A new study suggests that lower levels of phosphate in the blood may put cardiovascular health at severe risk. This study challenges the previous findings which suggested that low volumes of the mineral were beneficial to the heart. Phosphate is an important mineral in the body and helps to regulate blood biochemistry, which can impact on the working of the heart.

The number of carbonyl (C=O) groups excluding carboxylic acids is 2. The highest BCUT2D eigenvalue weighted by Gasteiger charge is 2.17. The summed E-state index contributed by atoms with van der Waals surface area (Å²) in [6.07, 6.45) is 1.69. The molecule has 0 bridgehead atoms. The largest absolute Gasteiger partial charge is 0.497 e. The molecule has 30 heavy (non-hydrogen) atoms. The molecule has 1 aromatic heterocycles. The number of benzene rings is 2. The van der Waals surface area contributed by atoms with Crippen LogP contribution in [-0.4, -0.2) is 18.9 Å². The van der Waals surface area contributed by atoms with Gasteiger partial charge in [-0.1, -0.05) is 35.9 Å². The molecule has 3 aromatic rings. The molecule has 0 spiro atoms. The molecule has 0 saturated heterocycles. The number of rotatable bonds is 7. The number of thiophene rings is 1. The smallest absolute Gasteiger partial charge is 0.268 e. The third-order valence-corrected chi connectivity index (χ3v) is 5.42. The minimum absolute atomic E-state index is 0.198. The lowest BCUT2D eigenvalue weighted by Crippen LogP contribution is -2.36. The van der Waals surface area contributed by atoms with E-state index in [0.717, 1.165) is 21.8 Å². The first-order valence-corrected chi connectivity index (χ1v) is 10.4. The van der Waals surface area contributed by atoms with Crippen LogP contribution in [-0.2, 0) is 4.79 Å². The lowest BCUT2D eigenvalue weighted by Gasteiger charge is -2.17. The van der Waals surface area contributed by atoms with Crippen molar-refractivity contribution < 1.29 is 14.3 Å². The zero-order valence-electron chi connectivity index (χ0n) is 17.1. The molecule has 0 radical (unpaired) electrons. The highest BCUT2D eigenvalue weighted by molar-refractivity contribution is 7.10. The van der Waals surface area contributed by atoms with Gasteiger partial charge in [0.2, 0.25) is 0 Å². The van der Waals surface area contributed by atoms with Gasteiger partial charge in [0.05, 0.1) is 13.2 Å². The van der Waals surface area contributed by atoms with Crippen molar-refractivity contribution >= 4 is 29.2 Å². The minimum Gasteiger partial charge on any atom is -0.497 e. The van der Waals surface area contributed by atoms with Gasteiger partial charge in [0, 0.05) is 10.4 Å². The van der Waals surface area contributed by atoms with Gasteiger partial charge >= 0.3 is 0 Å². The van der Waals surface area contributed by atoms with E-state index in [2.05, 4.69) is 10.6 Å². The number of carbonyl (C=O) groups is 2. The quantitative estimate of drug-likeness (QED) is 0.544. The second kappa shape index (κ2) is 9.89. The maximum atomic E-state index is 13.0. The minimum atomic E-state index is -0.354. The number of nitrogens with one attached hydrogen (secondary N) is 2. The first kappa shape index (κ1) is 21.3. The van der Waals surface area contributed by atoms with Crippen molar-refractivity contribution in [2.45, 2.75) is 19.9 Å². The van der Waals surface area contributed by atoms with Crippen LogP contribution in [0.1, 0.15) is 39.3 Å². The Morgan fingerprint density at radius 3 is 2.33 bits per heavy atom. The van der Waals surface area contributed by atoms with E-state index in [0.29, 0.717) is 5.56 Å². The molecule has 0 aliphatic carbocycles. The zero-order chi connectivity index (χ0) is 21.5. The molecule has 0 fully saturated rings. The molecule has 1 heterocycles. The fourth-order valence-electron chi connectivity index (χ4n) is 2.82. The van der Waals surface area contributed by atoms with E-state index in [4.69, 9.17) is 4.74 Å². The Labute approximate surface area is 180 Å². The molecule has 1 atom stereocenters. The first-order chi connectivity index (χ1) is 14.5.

It plays a crucial role in enabling red blood cells to deliver oxygen to the body’s tissues and can be found in protein-rich foods such as meat, poultry and fish. The new results showed that people with low levels (below 0.75 mmol/L) of phosphate in the blood were at a similar risk of developing heart disease as those with elevated levels (above 1.5 mmol/L). “Our findings shed new light on the role of phosphate in the body and its relationship to cardiovascular health,” said Andy McGovern from the University of Surrey. For the study, published in the journal PLOS ONE, the team examined phosphate levels of more than 100,000 patients, over five- and nine-year intervals, and the impact on their cardiac health. Risks associated with high levels of phosphate in the blood have previously been proven by the scientific community. This is the first time the dangers of low levels have been identified as potentially being just as dangerous. The importance of phosphate in primary and secondary healthcare should be reviewed, the researchers suggested. “In light of our findings we would suggest that clinicians consider people with low phosphate levels to be at higher cardiovascular risk and assess ways in which this can be reduced for each patient,” McGovern added.

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